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NEWS: Iron Man Anime's US Debut in July, JP Debut in October


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Nerv1



Joined: 24 Aug 2006
Posts: 601

PostPosted: Fri May 28, 2010 5:17 pm Reply with quote
I just find it odd that with all the anime versions of various comics being released in the US, no one really seems to acknowledge that these are in fact, anime.
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garfield15



Joined: 06 Apr 2009
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PostPosted: Fri May 28, 2010 5:22 pm Reply with quote
Well, this is a Japanese production so it would be an anime right?
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Kit-Tsukasa



Joined: 16 Mar 2006
Posts: 928

PostPosted: Fri May 28, 2010 5:56 pm Reply with quote
Nerv1 wrote:
I just find it odd that with all the anime versions of various comics being released in the US, no one really seems to acknowledge that these are in fact, anime.

Oxymoron here, but who is considered no one?
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mdo7
It's Over 9000!It's Over 9000!


Joined: 23 May 2007
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PostPosted: Fri May 28, 2010 6:12 pm Reply with quote
garfield15 wrote:
Well, this is a Japanese production so it would be an anime right?


Yes it is an anime. Did you forget Halo legends, Batman Gotham Knight are anime also even if it's a Western-Japanese production? Little Nemo has been reclassified as a anime because of being a USA-Japan production, Little Nemo came out in Japan first then came to USA 2 years later.

Quote:
I just find it odd that with all the anime versions of various comics being released in the US, no one really seems to acknowledge that these are in fact, anime.


Well half of our 80's and early 90's cartoon are considered anime before like Thundercats (because the animator that did Thundercats are now working for Studio Ghibli), Bionic Six (this is actually a Japanese-American production and it was directed by a well-known anime director, Osamu Dezaki). So yeah if Halo Legends, Batman: Gotham Knight, Iron Man anime can be considered anime. Why not Thundercats and Bionic Six? Little Nemo has just been reclassified as anime because of extensive research.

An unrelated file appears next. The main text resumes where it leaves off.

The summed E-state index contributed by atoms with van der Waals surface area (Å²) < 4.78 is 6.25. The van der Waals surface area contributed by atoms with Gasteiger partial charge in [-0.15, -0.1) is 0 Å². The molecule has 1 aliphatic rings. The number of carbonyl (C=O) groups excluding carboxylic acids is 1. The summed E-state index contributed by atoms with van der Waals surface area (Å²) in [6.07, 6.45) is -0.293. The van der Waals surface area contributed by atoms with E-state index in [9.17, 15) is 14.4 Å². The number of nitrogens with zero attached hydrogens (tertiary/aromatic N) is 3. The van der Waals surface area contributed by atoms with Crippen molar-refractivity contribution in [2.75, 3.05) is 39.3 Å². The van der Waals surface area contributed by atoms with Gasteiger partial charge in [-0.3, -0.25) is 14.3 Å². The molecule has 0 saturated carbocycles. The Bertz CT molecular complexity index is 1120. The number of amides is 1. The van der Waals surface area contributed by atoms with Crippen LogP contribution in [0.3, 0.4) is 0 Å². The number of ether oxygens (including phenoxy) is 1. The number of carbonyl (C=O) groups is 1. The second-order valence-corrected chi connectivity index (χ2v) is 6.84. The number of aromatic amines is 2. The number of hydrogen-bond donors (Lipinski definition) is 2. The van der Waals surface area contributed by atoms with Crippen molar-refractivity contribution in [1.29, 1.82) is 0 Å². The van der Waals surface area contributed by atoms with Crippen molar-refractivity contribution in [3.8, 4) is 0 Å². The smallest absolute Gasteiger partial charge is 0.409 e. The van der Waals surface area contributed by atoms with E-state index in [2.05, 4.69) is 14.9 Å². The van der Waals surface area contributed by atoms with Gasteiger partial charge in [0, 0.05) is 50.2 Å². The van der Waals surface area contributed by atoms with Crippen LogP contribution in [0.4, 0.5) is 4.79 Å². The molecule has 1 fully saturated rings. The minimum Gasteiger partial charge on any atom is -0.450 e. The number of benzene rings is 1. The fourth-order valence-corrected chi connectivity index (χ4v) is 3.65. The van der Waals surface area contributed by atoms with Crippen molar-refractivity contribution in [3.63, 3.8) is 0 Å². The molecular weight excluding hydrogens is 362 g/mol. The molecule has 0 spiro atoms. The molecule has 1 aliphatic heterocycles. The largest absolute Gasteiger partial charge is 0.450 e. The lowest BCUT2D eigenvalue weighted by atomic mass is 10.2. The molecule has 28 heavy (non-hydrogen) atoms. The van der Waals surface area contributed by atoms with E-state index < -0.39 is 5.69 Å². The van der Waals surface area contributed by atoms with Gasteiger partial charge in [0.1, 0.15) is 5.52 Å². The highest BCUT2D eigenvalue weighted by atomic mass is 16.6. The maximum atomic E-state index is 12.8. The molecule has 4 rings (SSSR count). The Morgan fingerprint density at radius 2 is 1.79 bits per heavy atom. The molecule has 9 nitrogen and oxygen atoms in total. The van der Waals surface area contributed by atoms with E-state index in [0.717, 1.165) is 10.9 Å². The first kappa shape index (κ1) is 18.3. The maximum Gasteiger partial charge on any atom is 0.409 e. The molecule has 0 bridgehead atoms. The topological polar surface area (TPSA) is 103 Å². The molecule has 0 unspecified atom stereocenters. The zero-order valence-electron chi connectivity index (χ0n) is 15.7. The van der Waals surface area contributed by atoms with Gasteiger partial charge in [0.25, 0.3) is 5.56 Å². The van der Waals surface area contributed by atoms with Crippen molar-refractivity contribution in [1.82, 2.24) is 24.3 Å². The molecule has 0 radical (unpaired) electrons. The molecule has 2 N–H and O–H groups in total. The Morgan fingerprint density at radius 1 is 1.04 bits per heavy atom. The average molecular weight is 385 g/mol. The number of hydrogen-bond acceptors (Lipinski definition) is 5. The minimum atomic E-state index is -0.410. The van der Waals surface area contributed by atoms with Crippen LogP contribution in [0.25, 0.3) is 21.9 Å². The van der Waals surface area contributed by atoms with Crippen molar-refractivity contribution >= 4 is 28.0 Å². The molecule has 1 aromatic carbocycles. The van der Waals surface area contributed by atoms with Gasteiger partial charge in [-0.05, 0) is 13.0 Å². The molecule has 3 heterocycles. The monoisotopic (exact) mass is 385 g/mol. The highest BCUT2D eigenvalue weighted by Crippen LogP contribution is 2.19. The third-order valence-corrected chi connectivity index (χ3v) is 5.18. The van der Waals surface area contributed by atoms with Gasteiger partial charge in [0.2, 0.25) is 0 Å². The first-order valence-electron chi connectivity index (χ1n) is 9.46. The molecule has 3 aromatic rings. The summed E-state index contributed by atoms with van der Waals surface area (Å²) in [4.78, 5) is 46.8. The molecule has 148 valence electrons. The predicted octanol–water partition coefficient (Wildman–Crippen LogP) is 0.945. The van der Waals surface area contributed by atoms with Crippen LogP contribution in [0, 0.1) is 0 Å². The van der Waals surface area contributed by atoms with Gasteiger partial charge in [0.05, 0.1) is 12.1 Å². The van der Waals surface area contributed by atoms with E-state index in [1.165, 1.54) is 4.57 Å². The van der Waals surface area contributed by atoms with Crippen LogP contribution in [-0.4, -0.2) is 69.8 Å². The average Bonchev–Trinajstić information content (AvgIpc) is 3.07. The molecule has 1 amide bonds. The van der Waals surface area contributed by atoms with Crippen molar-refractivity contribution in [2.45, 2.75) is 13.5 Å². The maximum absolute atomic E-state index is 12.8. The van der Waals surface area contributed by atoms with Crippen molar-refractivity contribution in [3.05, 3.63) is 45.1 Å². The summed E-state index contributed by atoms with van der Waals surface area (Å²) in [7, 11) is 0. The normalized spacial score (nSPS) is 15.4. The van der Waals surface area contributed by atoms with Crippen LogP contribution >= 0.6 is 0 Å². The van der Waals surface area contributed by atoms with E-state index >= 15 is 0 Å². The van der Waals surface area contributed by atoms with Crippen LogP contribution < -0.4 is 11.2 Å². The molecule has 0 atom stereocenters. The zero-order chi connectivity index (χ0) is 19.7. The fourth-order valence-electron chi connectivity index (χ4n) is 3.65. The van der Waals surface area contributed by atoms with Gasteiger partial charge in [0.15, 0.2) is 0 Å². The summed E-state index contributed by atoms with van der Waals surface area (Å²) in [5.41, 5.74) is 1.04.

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Gratch



Joined: 07 Oct 2008
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PostPosted: Fri May 28, 2010 6:25 pm Reply with quote
mdo7 wrote:
Well half of our 80's and early 90's cartoon are considered anime before like Thundercats (because the animator that did Thundercats are now working for Studio Ghibli), Bionic Six (this is actually a Japanese-American production and it was directed by a well-known anime director, Osamu Dezaki). So yeah if Halo Legends, Batman: Gotham Knight, Iron Man anime can be considered anime. Why not Thundercats and Bionic Six? Little Nemo has just been reclassified as anime because of extensive research.


Except Thundercats was just animated there. Most 80s American cartoons were animated in Japan but very few should be considered anime since they were animated due to cheaper labor costs.
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RestLessone



Joined: 02 Aug 2009
Posts: 1031
Location: New York

PostPosted: Fri May 28, 2010 6:33 pm Reply with quote
Maybe it's because I haven't been involved in any in-depth Iron Man discussions...ever...but maybe people don't refer to it specifically as anime because they aren't really involved in the fandom. I don't think people necessarily have to acknowledge it. If they like the series but refer to it as a "cartoon", what's the problem? While it's great to expand the market, it's also bad to assign a stigma to a series (aka: people associating it with certain themes/series/etc) and treat it as anything more than a cartoon from a foreign country.

mdo7 wrote:

Well half of our 80's and early 90's cartoon are considered anime before like Thundercats (because the animator that did Thundercats are now working for Studio Ghibli)

Okay, I haven't heard that one, and it doesn't make much sense. It's like if an American comic artist moved to Japan and published a series in Japan for Japan. It doesn't mean that all of the previous works he/she did are suddenly "manga". Or all the American cartoons animated in Korea being called Korean cartoons.

Gratch wrote:

Except Thundercats was just animated there. Most 80s American cartoons were animated in Japan but very few should be considered anime since they were animated due to cheaper labor costs.